Study results show that intrathecal ziconotide provides significant pain relief for patients with refractory painful myelopathies and neuropathies.
Promising results from a small study suggest that ziconotide, administered either via intrathecal administration or via continuous pump for patients who already have an intrathecal delivery system in place, provides significant pain relief for patients with refractory painful myelopathies and neuropathies, according to research presented at the 65th Annual Meeting of the American Academy of Neurology.
Ziconotide is a novel, non-opioid, N-type selective calcium channel inhibitor that is thought to work by reversibly blocking the release of pain-associated neurotransmitters from primary nociceptive afferent neurons that end in the dorsal horn of the spinal cord. Due to its side effect profile and reduced efficacy when administered orally or intravenously, ziconotide is administered intrathecally directly into the cerebrospinal fluid. Given the inherent risks of this administration method, it is used to treat severe chronic pain and for patients who are intolerant of or refractory to other treatments. For many patients with refractory neuropathies and myelopathies, however, intrathecal administration of ziconotide in an outpatient setting could represent an additional option for pain relief.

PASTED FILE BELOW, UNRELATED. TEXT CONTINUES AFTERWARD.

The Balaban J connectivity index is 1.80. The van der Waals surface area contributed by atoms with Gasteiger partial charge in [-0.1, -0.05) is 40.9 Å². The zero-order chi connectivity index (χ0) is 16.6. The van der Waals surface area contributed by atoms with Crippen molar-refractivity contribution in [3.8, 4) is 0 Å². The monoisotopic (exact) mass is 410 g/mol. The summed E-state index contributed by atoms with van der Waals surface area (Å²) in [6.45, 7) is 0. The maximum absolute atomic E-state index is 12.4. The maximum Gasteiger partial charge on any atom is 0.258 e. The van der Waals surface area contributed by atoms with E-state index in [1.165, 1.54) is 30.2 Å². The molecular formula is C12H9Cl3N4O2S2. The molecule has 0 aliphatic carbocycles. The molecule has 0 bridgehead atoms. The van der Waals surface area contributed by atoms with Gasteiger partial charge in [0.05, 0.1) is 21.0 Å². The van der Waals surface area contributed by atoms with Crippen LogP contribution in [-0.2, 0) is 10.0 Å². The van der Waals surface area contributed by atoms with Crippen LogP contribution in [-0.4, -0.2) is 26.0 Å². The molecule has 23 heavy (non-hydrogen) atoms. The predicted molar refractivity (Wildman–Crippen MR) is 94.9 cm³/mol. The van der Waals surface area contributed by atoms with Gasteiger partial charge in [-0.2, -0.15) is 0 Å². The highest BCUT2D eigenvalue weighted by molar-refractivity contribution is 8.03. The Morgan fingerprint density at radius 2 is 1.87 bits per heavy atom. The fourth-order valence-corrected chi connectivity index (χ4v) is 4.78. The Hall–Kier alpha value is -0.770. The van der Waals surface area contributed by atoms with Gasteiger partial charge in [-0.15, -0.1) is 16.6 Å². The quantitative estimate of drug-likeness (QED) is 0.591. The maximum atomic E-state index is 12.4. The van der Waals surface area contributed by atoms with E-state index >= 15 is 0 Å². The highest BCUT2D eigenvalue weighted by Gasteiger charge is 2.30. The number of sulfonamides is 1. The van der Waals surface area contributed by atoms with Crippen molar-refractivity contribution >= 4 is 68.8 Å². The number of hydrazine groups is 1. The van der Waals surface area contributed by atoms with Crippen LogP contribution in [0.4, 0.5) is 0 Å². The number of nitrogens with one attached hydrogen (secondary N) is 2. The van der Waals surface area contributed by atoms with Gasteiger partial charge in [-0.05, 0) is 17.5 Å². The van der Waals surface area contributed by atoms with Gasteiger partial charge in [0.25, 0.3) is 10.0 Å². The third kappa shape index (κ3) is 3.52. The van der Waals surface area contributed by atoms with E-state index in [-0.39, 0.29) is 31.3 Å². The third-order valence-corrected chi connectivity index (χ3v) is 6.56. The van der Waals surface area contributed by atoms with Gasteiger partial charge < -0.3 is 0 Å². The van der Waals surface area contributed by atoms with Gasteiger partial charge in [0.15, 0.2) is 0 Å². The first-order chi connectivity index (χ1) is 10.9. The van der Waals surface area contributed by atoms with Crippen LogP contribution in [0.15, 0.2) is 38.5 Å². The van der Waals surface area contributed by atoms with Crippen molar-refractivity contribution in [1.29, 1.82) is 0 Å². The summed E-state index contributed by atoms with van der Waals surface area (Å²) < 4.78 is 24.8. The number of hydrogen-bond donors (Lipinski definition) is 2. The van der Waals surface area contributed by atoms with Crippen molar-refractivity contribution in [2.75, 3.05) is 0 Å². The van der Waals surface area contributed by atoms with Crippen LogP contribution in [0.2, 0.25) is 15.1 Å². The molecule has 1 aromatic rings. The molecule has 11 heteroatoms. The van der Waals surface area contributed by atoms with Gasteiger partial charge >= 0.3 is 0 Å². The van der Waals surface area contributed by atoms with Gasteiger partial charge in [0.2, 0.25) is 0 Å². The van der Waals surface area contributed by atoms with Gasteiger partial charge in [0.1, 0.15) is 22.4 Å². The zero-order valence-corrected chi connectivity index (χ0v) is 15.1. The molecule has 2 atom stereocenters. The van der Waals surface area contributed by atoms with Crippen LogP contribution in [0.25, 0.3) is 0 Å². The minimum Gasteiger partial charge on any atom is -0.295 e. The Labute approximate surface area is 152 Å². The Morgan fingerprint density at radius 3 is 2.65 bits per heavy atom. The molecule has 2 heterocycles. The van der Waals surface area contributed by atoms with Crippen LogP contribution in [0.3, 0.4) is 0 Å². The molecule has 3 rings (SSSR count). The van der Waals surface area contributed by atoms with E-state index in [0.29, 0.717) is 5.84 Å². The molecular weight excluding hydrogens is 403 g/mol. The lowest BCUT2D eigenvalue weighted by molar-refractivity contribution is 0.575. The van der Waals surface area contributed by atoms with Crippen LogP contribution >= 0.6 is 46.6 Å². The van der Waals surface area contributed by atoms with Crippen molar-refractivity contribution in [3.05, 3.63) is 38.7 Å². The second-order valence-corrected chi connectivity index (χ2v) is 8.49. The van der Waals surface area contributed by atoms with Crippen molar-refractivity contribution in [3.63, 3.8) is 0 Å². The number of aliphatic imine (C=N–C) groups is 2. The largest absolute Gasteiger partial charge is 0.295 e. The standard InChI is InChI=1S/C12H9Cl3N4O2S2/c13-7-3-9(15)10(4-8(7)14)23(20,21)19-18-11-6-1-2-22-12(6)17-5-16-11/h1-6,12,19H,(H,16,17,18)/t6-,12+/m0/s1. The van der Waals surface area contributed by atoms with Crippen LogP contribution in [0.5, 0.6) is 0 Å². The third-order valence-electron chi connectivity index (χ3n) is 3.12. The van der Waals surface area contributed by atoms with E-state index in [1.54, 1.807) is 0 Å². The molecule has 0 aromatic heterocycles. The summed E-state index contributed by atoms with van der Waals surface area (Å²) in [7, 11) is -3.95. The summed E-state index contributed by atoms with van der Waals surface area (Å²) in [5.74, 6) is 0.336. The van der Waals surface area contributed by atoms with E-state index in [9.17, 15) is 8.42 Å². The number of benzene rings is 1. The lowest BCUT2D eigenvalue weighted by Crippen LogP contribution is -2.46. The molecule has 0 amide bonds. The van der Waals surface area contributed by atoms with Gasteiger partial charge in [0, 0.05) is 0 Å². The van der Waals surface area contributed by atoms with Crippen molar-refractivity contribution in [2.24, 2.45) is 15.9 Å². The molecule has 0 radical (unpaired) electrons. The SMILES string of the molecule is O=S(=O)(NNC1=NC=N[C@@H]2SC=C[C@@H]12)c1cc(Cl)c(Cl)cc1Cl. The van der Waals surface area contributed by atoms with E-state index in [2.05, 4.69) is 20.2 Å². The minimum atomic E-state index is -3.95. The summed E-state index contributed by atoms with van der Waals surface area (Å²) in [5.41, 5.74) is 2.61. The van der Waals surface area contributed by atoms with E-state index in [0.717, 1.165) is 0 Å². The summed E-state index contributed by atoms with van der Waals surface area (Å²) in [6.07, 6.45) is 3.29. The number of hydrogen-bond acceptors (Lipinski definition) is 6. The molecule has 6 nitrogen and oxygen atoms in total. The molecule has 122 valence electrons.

Jacqueline Nicholas, MD, of the Ohio State University Multiple Sclerosis Center in Columbus, Ohio, and colleagues conducted a retrospective chart review study of 11 patients with refractory neuropathic pain due to painful myelopathy, painful neuropathy, or spastic cerebral palsy to evaluate the efficacy of outpatient intrathecal administration of ziconotide. Three patients were already receiving intrathecal baclofen for spasticity via a Synchromed II pump and, therefore, received treatment via pump, rather than lumbar puncture.
During the study, from January 2010 to April 2012, patient scores on the Pain-Numerical Rating Scale (P-NRS) significantly improved from baseline as early as four hours post-injection and continued to improve throughout the duration of the trial. On average, pain returned after 25.5 ±14 hours. Additionally, Patient Global Impression of Change (PGIC) was also statistically significantly improved. Overall, the treatment was generally safe and well tolerated, with one patient experiencing emesis and ataxia, two patients reporting urinary retention, and one patient experiencing urinary incontinence.
“The data also support the use of a catheter aspiration port technique rather than invasive lumbar puncture for patients who already have intrathecal delivery systems in place for other reasons. These results provide preliminary data supporting the efficacy and safety of outpatient administration of a single bolus shot of intrathecal ziconotide in patients with medically refractory painful myelopathies or neuropathies. These results must be interpreted cautiously and replicated in a prospective, placebo-controlled, blinded fashion using a larger sample size. Such a study is being planned and will soon be underway at our institution,” the authors concluded.